Probate, its cost and how joint ownership can avoid it

Topics covered:

  • What is probate and what does it cost
  • Joint ownership and how it avoids the need for an estate grant

How can we minimize the taxes and expenses our adult kids will face on our deaths?

Thanks, Brenda, for the question.

This is an incredibly broad topic. I am going to cover joint ownership in this column. And it’s going to require a sequel.

The ownership of many assets cannot be transferred to your child after your death without a court document that gives an executor that authority.

That court document is called an estate grant.

What assets require an estate grant to transfer? Anything that you are registered owner of, such as accounts at banks and other financial institutions, vehicles, manufactured homes and properties registered in the land titles registry.

There are exceptions for low value estates. ICBC has a policy to transfer title to a vehicle if the total estate assets do not exceed a value of $10,000.00. Financial institutions might agree to transfer accounts in the $10,000.00 range without requiring an estate grant.

The legal process for obtaining an estate grant is called probate.

Probate costs money.

One cost is for the process itself. If your child hires a lawyer to handle that rather complicated legal exercise, they will pay thousands of dollars in legal fees.

But while they might find it complicated, frustrating and time consuming, that largely administrative process can often be completed without hiring a lawyer.

The other cost is probate fees, which are levied by the government as a percentage of the value of your entire estate.

Not just the value of assets requiring an estate grant to transfer. All estate assets.

How much are probate fees? Nothing is payable on the first $25,000.00; 0.6% is payable on the next $25,000.00 and it’s 1.4% on everything over $50,000.00.

Those are very low percentages. Probate fees for a $100,000.00 estate will be only $850.00.

For a $500,000.00 estate they will be $6,450.00. And for a $1 million estate they will be $13,450.00.

But probate fees are payable only if the probate process occurs.

If there are no assets requiring an estate grant, there is no need for probate and your beneficiaries avoid both the legal and the probate fees completely.

Let’s say you have $500,000.00 in a pillowcase along with a bank account balance of $25,000.00.

After you die, the bank will not transfer that $25,000.00 to your child without an estate grant.

When applying for the estate grant, your child must list the $500,000.00 of pillowcase cash along with the bank account.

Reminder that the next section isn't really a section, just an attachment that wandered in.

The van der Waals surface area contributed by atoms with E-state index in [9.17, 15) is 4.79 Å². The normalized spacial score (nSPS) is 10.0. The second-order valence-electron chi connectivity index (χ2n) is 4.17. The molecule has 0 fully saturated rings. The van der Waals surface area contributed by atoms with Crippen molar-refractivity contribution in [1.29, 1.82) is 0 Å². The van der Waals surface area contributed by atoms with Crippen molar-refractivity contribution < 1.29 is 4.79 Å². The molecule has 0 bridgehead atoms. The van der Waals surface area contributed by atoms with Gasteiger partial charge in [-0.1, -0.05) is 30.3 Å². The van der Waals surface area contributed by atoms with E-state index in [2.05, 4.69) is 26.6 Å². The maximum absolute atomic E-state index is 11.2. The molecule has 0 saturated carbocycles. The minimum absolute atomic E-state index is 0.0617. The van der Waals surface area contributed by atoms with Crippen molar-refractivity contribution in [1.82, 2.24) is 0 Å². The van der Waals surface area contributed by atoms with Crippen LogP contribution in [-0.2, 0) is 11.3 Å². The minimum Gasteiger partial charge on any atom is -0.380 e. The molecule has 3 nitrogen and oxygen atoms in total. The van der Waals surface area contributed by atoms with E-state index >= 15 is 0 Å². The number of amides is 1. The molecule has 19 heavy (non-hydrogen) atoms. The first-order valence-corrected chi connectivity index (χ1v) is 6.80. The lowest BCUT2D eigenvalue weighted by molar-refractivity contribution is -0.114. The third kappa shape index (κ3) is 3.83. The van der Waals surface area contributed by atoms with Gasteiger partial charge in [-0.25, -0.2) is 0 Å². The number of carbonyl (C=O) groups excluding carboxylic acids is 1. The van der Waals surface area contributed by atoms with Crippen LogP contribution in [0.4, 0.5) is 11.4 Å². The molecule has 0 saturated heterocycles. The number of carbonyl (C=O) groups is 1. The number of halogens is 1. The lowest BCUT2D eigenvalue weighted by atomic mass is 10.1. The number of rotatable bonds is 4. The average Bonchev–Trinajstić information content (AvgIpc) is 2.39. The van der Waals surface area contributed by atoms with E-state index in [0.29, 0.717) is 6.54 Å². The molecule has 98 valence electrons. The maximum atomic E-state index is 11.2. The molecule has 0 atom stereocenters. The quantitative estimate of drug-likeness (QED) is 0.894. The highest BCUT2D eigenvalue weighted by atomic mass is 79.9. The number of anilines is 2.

And pay probate fees on the entire amount.

Total probate fees would be $6,800.00. I get to that number by attributing nothing for the first $25,000.00, 0..6% ($150.00) for the next $25,000.00 and 1.4% ($6,650.00) for the final $475,000.00).

If your child doesn’t have to deal with that bank account, they would not need an estate grant and could avoid the probate expenses altogether.

How could that be accomplished?

One way is through joint ownership of the bank account. If one joint owner of an asset dies, the other joint owner becomes the sole owner.

You simply add your child as a joint account holder before you die.

In fact, you could keep the entire $525,000.00 in a joint account and there would still be no need for an estate grant and therefore zero probate expenses. Your child would simply become the sole holder of that account after your death.

The joint ownership trick works for land title assets as well, i.e. a condominium apartment, house, patch of land or other asset registered in the land title system.

Let’s say you own a $2 million home. If you add your child to title of that home as a joint owner (called joint tenancy), then all your child has to do is file your death certificate with the land title system after you die and they become the sole owner. No need for an estate grant.

But before you rush off to add your child (or children) as joint owners of your assets, you need to consider potential bad consequences of taking that step, which I will discuss in my next column.

And while I am giving you very simple scenarios, your situation might have complexities. I will always recommend that you invest the time and fees to consult with both an estate planning lawyer as well as an accountant with estate tax expertise. Failure to do so could cost your children dearly and result in outcomes that you never intended nor conceived of.

Keep coming with the questions!

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